Politeness strategies in an intercultural communication: a case study of a Japanese person in Hong Kong
Year of Award
Master of Arts (MA)
Department of English language and literature
China, Courtesy, Etiquette, Hong Kong, Intercultural communication, Japanese, Social life and customs
The purpose of this dissertation is to investigate politeness strategies which a Japanese person applied in a series of intercultural communications. These strategies used in several different situations were examined from a cultural/social viewpoint as well as intercultural pragmatics. This research study also focuses on how people from different cultural backgrounds evaluate a Japanese person's behavior. By analyzing the results obtained from the research, this study investigates how a Japanese person commonly conceptualized politeness in a certain situations, and what that person did to demonstrate politeness in an intercultural environment. Role-playing activity, questionnaire, and interview were used as research instruments. In the role-playing activities, two actors (one from Hong Kong, and the other from Japan) acted out scenarios, which included potential face-threatening situations. Three different groups of people across two cultures then evaluated the Japanese actor's behaviors by filling out the questionnaire. Interviews were also conducted with some of the participants from these three groups. The results show that there are significant differences in the evaluation of politeness, not only between two different cultures, but also among people from the same culture. This suggests that some politeness strategies are not necessarily culture specific. Keywords: Politeness; Strategy; Evaluation; Hong Kong; Japan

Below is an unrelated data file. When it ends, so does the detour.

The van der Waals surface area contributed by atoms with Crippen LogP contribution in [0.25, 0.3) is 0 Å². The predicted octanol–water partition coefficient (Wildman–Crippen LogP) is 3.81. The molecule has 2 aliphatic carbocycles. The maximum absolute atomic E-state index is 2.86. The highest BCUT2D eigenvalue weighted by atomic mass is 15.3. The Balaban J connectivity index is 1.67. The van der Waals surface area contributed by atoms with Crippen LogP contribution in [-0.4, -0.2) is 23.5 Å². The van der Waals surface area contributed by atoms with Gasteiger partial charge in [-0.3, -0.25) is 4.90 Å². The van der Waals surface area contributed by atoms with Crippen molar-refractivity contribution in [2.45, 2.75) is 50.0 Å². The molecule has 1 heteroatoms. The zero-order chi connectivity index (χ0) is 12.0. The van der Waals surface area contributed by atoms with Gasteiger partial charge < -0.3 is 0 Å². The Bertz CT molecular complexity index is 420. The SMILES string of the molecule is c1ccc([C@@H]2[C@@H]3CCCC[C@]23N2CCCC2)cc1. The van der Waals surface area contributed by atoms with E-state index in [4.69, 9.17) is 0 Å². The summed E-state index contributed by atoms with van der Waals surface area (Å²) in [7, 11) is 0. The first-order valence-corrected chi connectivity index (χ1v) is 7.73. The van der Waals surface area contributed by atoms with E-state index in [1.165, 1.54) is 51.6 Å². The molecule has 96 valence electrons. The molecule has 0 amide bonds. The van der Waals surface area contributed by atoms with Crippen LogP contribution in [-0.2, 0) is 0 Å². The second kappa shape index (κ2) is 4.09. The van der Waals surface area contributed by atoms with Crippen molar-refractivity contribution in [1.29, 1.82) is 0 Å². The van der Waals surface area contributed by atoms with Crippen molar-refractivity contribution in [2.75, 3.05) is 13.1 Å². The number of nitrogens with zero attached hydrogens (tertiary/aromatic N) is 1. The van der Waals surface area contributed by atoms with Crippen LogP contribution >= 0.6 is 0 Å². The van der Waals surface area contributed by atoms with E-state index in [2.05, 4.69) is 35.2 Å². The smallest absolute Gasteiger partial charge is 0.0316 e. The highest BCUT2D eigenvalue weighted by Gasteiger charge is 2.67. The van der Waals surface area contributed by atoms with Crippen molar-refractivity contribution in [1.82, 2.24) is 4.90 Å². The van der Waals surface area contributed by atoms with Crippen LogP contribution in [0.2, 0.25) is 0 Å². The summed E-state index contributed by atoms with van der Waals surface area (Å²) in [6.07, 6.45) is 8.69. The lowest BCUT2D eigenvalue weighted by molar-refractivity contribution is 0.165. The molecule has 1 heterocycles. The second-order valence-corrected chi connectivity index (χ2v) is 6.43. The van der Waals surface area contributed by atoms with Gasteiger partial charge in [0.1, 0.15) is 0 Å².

Kaoru, Kobayashi, "Politeness strategies in an intercultural communication: a case study of a Japanese person in Hong Kong" (2015). Open Access Theses and Dissertations. 147.
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